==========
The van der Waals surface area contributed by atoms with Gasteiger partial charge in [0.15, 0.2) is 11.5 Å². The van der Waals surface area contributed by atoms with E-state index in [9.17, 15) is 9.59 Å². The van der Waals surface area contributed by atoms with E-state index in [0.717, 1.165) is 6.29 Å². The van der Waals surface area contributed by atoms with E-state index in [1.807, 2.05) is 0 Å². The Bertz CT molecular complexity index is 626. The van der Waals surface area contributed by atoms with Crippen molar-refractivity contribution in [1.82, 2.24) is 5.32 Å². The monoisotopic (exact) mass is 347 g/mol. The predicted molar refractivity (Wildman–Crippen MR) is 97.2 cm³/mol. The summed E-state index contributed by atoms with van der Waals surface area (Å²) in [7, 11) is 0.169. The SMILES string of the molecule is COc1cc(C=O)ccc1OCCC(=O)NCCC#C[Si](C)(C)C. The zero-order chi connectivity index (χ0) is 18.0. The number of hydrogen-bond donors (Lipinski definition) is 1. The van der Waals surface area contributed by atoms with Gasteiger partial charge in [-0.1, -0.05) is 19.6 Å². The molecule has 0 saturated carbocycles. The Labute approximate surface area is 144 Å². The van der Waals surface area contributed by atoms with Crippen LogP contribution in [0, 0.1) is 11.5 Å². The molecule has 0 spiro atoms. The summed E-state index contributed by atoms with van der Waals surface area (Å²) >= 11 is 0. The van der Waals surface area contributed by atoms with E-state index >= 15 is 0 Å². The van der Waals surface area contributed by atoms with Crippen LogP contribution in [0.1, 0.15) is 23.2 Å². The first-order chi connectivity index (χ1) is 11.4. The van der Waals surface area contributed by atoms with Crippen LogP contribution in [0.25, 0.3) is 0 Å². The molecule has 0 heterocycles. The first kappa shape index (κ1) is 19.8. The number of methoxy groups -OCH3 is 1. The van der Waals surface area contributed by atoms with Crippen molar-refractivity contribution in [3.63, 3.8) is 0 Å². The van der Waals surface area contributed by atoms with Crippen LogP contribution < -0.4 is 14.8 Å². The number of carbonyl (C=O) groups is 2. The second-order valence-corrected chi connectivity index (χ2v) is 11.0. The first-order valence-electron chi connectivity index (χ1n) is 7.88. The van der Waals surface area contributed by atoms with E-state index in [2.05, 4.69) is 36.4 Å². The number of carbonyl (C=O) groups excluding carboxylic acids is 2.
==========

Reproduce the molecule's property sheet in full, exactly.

The van der Waals surface area contributed by atoms with Gasteiger partial charge in [0.15, 0.2) is 11.5 Å². The van der Waals surface area contributed by atoms with E-state index in [9.17, 15) is 9.59 Å². The van der Waals surface area contributed by atoms with E-state index in [0.717, 1.165) is 6.29 Å². The van der Waals surface area contributed by atoms with E-state index in [1.807, 2.05) is 0 Å². The Bertz CT molecular complexity index is 626. The van der Waals surface area contributed by atoms with Crippen molar-refractivity contribution in [1.82, 2.24) is 5.32 Å². The monoisotopic (exact) mass is 347 g/mol. The predicted molar refractivity (Wildman–Crippen MR) is 97.2 cm³/mol. The summed E-state index contributed by atoms with van der Waals surface area (Å²) in [7, 11) is 0.169. The SMILES string of the molecule is COc1cc(C=O)ccc1OCCC(=O)NCCC#C[Si](C)(C)C. The zero-order chi connectivity index (χ0) is 18.0. The number of hydrogen-bond donors (Lipinski definition) is 1. The van der Waals surface area contributed by atoms with Gasteiger partial charge in [-0.1, -0.05) is 19.6 Å². The molecule has 0 saturated carbocycles. The Labute approximate surface area is 144 Å². The van der Waals surface area contributed by atoms with Crippen LogP contribution in [0, 0.1) is 11.5 Å². The molecule has 0 spiro atoms. The summed E-state index contributed by atoms with van der Waals surface area (Å²) >= 11 is 0. The van der Waals surface area contributed by atoms with E-state index >= 15 is 0 Å². The van der Waals surface area contributed by atoms with Crippen LogP contribution in [0.1, 0.15) is 23.2 Å². The first-order chi connectivity index (χ1) is 11.4. The van der Waals surface area contributed by atoms with Crippen LogP contribution in [0.25, 0.3) is 0 Å². The molecule has 0 heterocycles. The first kappa shape index (κ1) is 19.8. The number of methoxy groups -OCH3 is 1. The van der Waals surface area contributed by atoms with Crippen molar-refractivity contribution in [3.63, 3.8) is 0 Å². The van der Waals surface area contributed by atoms with Crippen LogP contribution < -0.4 is 14.8 Å². The number of carbonyl (C=O) groups is 2. The second-order valence-corrected chi connectivity index (χ2v) is 11.0. The first-order valence-electron chi connectivity index (χ1n) is 7.88. The van der Waals surface area contributed by atoms with E-state index in [2.05, 4.69) is 36.4 Å². The number of carbonyl (C=O) groups excluding carboxylic acids is 2.